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A Federal jury today found that the Procter & Gamble Company was negligent and offered a defective product when it put Rely tampons on the market, but it did not award any damages to a Colorado teen-ager who sued the company.

After nearly 20 hours of deliberation over four days, the fiveman, three-woman jury said it found the Cincinnati-based company at fault for inadequately testing the Rely tampon and for marketing a defective product.

It did not find, however, that Procter & Gamble had violated any expressed or implied warranty on the product, which was the third charge in the suit. Nor did the jury award medical expenses, actual damages or punitive damages to Deletha Dawn Lampshire, 18 years old, a University of Denver student who said she became ill with toxic shock syndrome in May 1980, several days after using Rely tampons. She and her parents had sought $25 million in damages.

''I guess we won,'' said Miss Lampshire's attorney, Jon Kidneigh. He had said from the start of the two-week trial that if Miss Lampshire won the case, Procter & Gamble ''would have some serious problems.'' No Company Decision on Appeal

Thomas Calder, the lead attorney for Procter & Gamble in the case, said, ''We are disappointed with anything that is not a complete vindication of Rely, and we're reviewing our options.'' He said he did not know if the company would appeal the verdict.

It was the first trial of more than 400 cases filed against Procter & Gamble asserting that Rely caused the disease. The company took the tampons off the market in 1980.

Symptons of the sometimes fatal illness, which usually strikes women of childbearing age and which has been linked with tampon use, include fever, low blood pressure, rash and swollen mucous membranes.

Several of the pending cases involve deaths of Rely users, and Mr. Kidneigh said today many of those cases were stronger than the Lampshire case. 1,500 Cases of Illness Reported

The Federal Centers for Disease Control have reported more than 1,500 cases of toxic shock syndrome, including 84 deaths. When Federal District Judge Sherman Finesilver read the verdicts, Miss Lampshire smiled first at her parents and then at her lawyers. However, when the judge later read that no damages had been awarded, she looked stunned momentarily, then dropped her gaze to the floor and sat silently.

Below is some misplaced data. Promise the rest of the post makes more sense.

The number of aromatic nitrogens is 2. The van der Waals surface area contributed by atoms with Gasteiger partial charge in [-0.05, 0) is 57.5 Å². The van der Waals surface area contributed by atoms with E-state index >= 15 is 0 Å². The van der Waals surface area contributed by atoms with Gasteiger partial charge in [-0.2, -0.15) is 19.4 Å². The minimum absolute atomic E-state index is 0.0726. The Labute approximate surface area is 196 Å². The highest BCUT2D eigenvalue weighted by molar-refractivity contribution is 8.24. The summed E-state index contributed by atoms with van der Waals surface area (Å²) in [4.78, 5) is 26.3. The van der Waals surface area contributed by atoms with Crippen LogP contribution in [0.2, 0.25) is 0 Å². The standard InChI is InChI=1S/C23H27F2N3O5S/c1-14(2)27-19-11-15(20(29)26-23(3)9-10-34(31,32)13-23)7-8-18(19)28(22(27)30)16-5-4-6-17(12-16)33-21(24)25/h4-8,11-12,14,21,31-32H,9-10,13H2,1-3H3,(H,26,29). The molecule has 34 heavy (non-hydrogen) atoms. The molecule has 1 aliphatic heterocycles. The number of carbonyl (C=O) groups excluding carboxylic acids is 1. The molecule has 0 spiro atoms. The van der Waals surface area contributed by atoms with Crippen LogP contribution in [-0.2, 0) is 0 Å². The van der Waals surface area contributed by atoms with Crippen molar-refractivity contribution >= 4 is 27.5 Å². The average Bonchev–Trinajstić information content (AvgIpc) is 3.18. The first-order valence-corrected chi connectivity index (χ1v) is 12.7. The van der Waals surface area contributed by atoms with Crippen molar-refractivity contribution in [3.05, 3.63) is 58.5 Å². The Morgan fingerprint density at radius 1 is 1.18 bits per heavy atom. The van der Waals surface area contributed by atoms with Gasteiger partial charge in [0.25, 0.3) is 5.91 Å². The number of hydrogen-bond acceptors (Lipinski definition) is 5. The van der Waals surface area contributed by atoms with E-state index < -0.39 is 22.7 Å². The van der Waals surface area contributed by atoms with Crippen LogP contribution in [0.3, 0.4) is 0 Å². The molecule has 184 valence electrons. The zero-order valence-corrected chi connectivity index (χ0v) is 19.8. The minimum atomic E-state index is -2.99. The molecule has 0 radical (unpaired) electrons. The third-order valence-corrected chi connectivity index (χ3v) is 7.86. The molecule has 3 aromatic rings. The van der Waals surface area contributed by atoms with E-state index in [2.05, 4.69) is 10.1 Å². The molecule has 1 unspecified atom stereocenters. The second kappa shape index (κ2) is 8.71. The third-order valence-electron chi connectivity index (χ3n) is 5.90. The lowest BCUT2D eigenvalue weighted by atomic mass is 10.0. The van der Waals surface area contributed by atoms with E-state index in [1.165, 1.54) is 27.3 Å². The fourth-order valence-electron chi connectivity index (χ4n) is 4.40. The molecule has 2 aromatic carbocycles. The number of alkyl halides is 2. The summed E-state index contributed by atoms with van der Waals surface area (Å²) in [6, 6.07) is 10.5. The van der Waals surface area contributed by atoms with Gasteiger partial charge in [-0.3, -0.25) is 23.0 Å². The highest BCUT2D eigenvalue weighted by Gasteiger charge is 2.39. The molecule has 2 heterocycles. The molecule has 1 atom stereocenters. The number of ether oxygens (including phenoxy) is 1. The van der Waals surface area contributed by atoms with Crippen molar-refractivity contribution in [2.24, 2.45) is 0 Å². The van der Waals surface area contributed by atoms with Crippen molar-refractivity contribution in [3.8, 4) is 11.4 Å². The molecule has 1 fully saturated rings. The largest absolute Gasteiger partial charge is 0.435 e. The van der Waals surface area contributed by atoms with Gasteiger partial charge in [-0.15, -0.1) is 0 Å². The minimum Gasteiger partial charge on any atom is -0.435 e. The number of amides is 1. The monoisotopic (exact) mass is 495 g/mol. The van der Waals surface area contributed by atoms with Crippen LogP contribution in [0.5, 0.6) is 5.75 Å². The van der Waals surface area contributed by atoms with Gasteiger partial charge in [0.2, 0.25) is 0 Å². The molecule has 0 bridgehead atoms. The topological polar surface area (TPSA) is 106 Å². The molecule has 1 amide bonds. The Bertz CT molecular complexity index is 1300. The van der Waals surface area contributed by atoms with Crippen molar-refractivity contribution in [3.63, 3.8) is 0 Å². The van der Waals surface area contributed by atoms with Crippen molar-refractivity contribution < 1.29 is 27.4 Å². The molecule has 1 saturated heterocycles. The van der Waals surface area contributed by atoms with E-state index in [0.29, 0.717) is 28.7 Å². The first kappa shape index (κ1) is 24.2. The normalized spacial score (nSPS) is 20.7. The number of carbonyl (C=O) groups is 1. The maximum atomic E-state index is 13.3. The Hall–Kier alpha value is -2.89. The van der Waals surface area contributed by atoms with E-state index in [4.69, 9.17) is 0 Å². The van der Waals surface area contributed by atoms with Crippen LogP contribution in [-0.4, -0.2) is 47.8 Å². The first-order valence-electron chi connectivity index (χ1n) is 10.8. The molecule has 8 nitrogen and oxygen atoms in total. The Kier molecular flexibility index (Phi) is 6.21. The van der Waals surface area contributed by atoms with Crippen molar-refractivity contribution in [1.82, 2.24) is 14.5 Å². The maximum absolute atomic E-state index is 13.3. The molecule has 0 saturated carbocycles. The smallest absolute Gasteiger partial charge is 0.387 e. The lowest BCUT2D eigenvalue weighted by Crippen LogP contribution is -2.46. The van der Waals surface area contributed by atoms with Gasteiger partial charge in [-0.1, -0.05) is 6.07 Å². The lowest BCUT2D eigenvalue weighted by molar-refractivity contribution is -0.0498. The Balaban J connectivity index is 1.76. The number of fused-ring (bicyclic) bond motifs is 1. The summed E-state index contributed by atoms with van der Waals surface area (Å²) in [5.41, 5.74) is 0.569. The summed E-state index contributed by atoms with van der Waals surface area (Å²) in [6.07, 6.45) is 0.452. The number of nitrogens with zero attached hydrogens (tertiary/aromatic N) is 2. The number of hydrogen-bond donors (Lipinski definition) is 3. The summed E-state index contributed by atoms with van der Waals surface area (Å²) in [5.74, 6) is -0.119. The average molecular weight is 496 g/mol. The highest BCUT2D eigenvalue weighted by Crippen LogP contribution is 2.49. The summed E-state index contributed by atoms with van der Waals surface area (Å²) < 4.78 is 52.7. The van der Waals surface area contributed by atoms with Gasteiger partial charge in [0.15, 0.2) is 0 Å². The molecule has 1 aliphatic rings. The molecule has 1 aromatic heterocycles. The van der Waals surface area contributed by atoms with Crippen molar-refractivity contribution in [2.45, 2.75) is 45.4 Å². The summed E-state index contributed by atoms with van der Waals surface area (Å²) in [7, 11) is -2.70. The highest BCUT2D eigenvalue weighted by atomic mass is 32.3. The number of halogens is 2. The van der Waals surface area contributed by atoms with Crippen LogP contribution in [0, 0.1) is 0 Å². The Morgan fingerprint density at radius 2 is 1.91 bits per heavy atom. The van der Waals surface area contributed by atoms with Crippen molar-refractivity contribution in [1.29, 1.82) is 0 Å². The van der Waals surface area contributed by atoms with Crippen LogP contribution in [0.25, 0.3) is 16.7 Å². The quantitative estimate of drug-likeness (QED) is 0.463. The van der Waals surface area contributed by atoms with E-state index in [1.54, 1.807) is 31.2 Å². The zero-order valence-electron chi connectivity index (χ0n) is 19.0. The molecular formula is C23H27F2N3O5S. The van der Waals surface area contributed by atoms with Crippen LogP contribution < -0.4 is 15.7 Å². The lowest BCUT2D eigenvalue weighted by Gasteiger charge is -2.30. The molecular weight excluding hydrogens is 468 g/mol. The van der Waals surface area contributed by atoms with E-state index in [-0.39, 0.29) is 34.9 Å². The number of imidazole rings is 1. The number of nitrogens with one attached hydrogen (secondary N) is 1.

''I always felt good about taking them to court,'' she said later. ''The money wasn't important at all. We went into this thing hoping we'd get cab fare.''

Mr. Kidneigh, however, expressed surprised at the jury's decision not to award damages, saying it was ''the craziest verdict I've ever gotten.'' Company Said Woman Had Flu

The suit charged that Miss Lampshire became violently ill shortly after using the tampons in May 1980. Procter & Gamble contended that Miss Lampshire had had the flu, not toxic shock, and that no definitive link between Rely and the ailment had ever been established.

Mr. Kidneigh argued in his closing statement and throughout the two-week trial that she had suffered permanent physical and emotional damage as a result of the illness. He said the damage prevented her from ''leading or ever hoping to lead a normal life.''

However, in his closing statement, Mr. Calder read from an essay Miss Lampshire wrote in late 1980, six months after she became ill, in which she listed many accomplishments and activities. ''Does that sound to you like a woman who has been held back or deterred by an illness?'' Mr. Calder asked the jury.

Miss Lampshire's case was built around the contention that Procter & Gamble failed to perform adequate clinical tests before marketing the tampon and that the company added cellulose to the product in 1978. Mr. Kidneigh contended that the cellulose changed to sugar when the tampon was in use, allowing the bacteria that caused toxic shock syndrome to feed and grow.

Procter & Gamble, however, said the breakdown in chemical composition that occurred as a result of the new ingredient had been inconsequential.

Rely was taken off the market in September 1980 after the disease centers reported that most victims of toxic shock syndrome had used the Rely tampon.